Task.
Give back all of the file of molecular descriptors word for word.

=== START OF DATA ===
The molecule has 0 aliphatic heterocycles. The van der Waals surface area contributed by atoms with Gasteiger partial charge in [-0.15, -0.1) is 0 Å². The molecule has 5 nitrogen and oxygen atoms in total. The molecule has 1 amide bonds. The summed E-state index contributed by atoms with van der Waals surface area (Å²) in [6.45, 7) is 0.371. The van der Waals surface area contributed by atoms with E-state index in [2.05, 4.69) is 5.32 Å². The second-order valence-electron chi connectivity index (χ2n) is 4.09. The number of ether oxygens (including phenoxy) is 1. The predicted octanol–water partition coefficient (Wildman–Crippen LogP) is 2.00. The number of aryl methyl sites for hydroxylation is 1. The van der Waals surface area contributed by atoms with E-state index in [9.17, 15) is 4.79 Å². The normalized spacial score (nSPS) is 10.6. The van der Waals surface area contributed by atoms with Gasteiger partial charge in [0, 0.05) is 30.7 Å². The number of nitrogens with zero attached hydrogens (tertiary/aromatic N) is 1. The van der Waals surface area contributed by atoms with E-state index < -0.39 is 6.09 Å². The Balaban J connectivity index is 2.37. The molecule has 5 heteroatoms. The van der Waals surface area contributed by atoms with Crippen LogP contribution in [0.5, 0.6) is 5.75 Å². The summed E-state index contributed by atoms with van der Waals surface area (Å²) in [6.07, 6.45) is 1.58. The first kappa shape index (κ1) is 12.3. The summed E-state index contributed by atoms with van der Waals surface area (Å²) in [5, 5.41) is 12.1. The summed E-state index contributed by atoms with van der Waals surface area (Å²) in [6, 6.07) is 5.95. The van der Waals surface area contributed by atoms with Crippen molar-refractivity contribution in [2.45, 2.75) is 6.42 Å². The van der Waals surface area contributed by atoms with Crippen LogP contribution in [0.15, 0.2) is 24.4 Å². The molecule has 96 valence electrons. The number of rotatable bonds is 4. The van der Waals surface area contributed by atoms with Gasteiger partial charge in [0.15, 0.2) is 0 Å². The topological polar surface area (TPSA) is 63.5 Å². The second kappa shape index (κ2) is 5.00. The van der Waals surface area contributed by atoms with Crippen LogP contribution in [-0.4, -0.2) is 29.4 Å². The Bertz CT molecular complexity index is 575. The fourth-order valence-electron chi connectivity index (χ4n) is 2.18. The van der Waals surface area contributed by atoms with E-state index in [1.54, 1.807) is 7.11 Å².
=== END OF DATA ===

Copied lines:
The molecule has 0 aliphatic heterocycles. The van der Waals surface area contributed by atoms with Gasteiger partial charge in [-0.15, -0.1) is 0 Å². The molecule has 5 nitrogen and oxygen atoms in total. The molecule has 1 amide bonds. The summed E-state index contributed by atoms with van der Waals surface area (Å²) in [6.45, 7) is 0.371. The van der Waals surface area contributed by atoms with E-state index in [2.05, 4.69) is 5.32 Å². The second-order valence-electron chi connectivity index (χ2n) is 4.09. The number of ether oxygens (including phenoxy) is 1. The predicted octanol–water partition coefficient (Wildman–Crippen LogP) is 2.00. The number of aryl methyl sites for hydroxylation is 1. The van der Waals surface area contributed by atoms with E-state index in [9.17, 15) is 4.79 Å². The normalized spacial score (nSPS) is 10.6. The van der Waals surface area contributed by atoms with Gasteiger partial charge in [0, 0.05) is 30.7 Å². The number of nitrogens with zero attached hydrogens (tertiary/aromatic N) is 1. The van der Waals surface area contributed by atoms with E-state index < -0.39 is 6.09 Å². The Balaban J connectivity index is 2.37. The molecule has 5 heteroatoms. The van der Waals surface area contributed by atoms with Crippen LogP contribution in [0.5, 0.6) is 5.75 Å². The summed E-state index contributed by atoms with van der Waals surface area (Å²) in [6.07, 6.45) is 1.58. The first kappa shape index (κ1) is 12.3. The summed E-state index contributed by atoms with van der Waals surface area (Å²) in [5, 5.41) is 12.1. The summed E-state index contributed by atoms with van der Waals surface area (Å²) in [6, 6.07) is 5.95. The van der Waals surface area contributed by atoms with Crippen molar-refractivity contribution in [2.45, 2.75) is 6.42 Å². The van der Waals surface area contributed by atoms with Crippen LogP contribution in [0.15, 0.2) is 24.4 Å². The molecule has 96 valence electrons. The number of rotatable bonds is 4. The van der Waals surface area contributed by atoms with Gasteiger partial charge in [0.15, 0.2) is 0 Å². The topological polar surface area (TPSA) is 63.5 Å². The second kappa shape index (κ2) is 5.00. The van der Waals surface area contributed by atoms with Crippen LogP contribution in [-0.4, -0.2) is 29.4 Å². The Bertz CT molecular complexity index is 575. The fourth-order valence-electron chi connectivity index (χ4n) is 2.18. The van der Waals surface area contributed by atoms with E-state index in [1.54, 1.807) is 7.11 Å².